Colourful history breathes new life into North End Hamilton warehouse


There are a lot of heritage buildings throughout Hamilton that have been rejuvenated in recent years to get in step with the growth of the city.

A lot of these properties, if we’re lucky, gain new life and purpose while maintaining a piece of its history.

There’s one project in North Hamilton near the redeveloping waterfront, where the balance seems to have been struck.

The Cool Urban Towns on Brock Street have a long colourful history that inspired a local architect to tap into his love of an iconic Quentin Tarantino movie for design inspiration.

Constructed in 1883, the warehouse at 11 Brock Street started out on the up and up as a metal fabrication and tool-making shop for the Jobborn Manufacturing Company who held U.S. patents from 1888 to 1905 to make parts for Ford until the 1960s.

During Prohibition, a rum-running operation is believed to have been housed at the property which was equipped with a barrel ramp that has been incorporated into the current design.

After Thier + Curran, the architects who redeveloped the building into three modern townhouses, took possession of the property and started the process of redeveloping, they uncovered more than 100 Bell phone lines.

This led them to believe that a mob boiler room likely operated out of the warehouse in the 1970s, the property sales rep, Conni Robinson of Pottruff & Oliver Realty, told InTheHammer.

“It [the property] definitely had a shady history,” she said.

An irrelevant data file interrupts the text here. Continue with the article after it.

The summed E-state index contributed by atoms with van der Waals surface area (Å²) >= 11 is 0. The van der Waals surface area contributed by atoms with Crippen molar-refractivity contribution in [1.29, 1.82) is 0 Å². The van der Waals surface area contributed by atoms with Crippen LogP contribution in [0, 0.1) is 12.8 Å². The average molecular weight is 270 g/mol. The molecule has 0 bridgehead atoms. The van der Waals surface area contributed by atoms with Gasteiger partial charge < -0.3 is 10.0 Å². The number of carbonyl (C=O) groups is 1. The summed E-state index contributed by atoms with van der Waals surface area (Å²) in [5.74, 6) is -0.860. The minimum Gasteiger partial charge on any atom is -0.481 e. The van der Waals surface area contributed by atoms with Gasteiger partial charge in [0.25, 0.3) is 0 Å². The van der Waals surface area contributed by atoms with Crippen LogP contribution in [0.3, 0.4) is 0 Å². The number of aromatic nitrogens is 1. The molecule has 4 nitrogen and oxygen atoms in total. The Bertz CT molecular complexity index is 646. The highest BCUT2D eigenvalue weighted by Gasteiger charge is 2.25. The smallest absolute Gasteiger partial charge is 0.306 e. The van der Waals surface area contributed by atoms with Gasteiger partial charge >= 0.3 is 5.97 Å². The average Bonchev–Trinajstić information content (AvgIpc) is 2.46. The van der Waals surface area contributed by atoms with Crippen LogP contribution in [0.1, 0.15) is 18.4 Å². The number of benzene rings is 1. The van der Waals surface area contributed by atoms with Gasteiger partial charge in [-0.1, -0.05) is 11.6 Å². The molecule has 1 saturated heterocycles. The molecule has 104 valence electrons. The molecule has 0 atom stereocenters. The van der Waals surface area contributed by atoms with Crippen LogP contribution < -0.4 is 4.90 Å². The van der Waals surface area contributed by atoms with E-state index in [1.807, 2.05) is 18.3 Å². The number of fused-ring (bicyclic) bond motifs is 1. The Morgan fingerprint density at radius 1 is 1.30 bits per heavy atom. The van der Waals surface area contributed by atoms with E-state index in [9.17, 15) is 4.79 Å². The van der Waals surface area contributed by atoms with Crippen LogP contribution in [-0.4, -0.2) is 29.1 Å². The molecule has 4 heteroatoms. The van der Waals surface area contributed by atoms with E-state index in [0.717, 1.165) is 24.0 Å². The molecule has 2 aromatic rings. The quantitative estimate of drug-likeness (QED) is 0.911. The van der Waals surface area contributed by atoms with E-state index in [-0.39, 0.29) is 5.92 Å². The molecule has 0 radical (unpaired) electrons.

But it’s this checkered past and the waterfront’s hopeful future that helped shape the warehouse’s current function and design.

Bill Curran, who led the project and who hails from Hamilton’s East End, ran with the history they uncovered and tapped into his favourite movie, Reservoir Dogs, for inspiration.

The result is a stunning series of three adaptive reuse free-hold townhouse properties lovingly named after characters in Tarantino’s masterpiece: Mr. Orange, Mr. Pink and Mr. White.

Curran and his team worked closely with the City of Hamilton to properly remediate the property, Robinson said, and towards the goal of gentrifying and avoiding sprawl for new housing options.

Every detail of the three homes, two of which have already been sold, were selected with the building’s history, curated products from across the globe and that of its neighbourhood and city, in mind.

“They’re telling a story with each unit,” Robinson said.

The three distinct front doors were created by renowned Hamilton metal artist and “thing-maker” Dave Hind.

Some of the newer, modern elements, like corrugated metal siding, are a nod to the city’s industrial past while the wood and stone design features soften the industrial harshness and serve as a reminder of our proximity to the escarpment.

Inside, much of the timber restored is 100-year-old Douglas Fir and each unit’s flow and design are all its own.

“Even the location (near the West Harbour) is deliberate,” Robinson said. “In previous years, we abandoned the water and now we’re realizing its potential and importance.”

It’s true, with the redevelopment of the waterfront and a ramping up of services to the West Harbour GO, the desire to return to the area has been increasing exponentially in recent years.

If you’re among those who want to be closer to the water, you may be interested to know that Mr. Pink (#9 Brock Street) is still actually up for grabs.

The 1,416-sq.-ft. custom-designed home features one bedroom plus den, one bathroom, front and rear greenspace, soaring ceilings, plenty of natural light, a parking space, high-end appliances and oceans of character.

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